After early run of unity, Republicans struggle to manage House floor

House Republicans suffered their second embarrassing defeat in as many days on Wednesday as the new majority struggled to manage the House floor after an early run of GOP unity.

With help from a senior Republican defector, Democrats defeated a GOP bill that targeted overpayments to the United Nations. A day earlier, 26 Republicans bucked their leadership to block an extension of the Patriot Act.

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With a separate trade bill already pulled from the schedule, Republican leaders have failed to advance three of the five bills they had planned for the week. The sudden breakdown prompted a round of finger-pointing within the GOP upper ranks, along with barbs from Democrats who wondered if Republicans had forgotten how to count votes.

Contrite senior aides acknowledged that Speaker John Boehner (R-Ohio) and Majority Leader Eric Cantor (R-Va.) had miscalculated the level of opposition from Democrats and from within their own ranks.

“We’ve been in the majority four weeks. We’re not going to be perfect every day,” Boehner told reporters on Wednesday morning, before the U.N. vote failed.

The pair of defeats raised doubts about Cantor’s decision to bring up the measures under a suspension of the rules, a fast-track procedure that requires a two-thirds majority to pass. The procedure is usually reserved for non-controversial bills.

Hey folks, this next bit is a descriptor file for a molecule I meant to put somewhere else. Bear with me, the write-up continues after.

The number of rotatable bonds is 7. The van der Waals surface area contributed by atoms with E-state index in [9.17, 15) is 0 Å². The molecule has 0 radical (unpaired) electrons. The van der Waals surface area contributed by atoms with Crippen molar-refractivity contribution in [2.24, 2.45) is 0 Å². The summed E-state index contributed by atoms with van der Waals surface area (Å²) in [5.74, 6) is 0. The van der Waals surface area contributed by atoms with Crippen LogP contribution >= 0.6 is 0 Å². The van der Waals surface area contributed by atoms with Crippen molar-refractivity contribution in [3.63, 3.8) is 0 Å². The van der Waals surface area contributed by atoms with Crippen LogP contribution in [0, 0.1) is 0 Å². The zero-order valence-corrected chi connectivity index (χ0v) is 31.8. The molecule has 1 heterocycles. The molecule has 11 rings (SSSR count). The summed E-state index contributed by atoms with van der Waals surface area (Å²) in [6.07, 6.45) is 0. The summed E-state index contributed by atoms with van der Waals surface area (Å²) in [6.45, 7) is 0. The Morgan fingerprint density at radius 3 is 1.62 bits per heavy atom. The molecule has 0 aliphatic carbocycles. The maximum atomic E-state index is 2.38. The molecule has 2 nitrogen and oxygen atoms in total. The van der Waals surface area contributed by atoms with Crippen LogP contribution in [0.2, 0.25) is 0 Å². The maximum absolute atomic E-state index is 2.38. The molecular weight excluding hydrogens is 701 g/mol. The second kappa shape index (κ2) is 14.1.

Both the Patriot Act and the U.N. bill won majority support, but did not meet the higher threshold.

Some senior Republicans tried to put a positive face on the losses, saying they highlighted Boehner’s pledge to run a more open, member-driven House. The chairman of the Republican Policy Committee, Rep. Tom Price (Ga.), even suggested the unpredictability was “exciting.”

“We’re not running it in the heavy-handed, dictatorial manner that it was run in the past,” said Price, taking a shot at former Speaker Nancy Pelosi (D-Calif.), who rarely brought a bill to the floor unless she was certain it would pass. 



“The outcome is not drawn up in the back room somewhere, so it ought to be exciting. It’s exciting to me. It’s exciting to members, and I think it’s exciting to the American people.”


That more open process will be tested in earnest next week, when Republicans bring up their bill to fund the government for the remainder of the year. Boehner and Cantor have pledged to allow amendments from both conservatives and liberals so that the full House can determine what level of spending cuts can win the necessary 218 votes to pass.

Boehner blamed the defeat of the Patriot Act — the post-9/11 national security law — on the 36 Democrats who voted against the bill on Tuesday after supporting similar provisions in the 111th Congress. “If the Democrats who voted for these same provisions last year would have voted for them this year, it would have passed,” Boehner said. 

Yet the Speaker lost 26 of his own members, including several freshmen aligned with the Tea Party. GOP leaders did not know in advance who would oppose the bill because Majority Whip Kevin McCarthy (R-Calif.), charged with the vote-counting operations, did not whip the measure, under the assumption that it would not have been brought up under suspension if it did not have a two-thirds majority.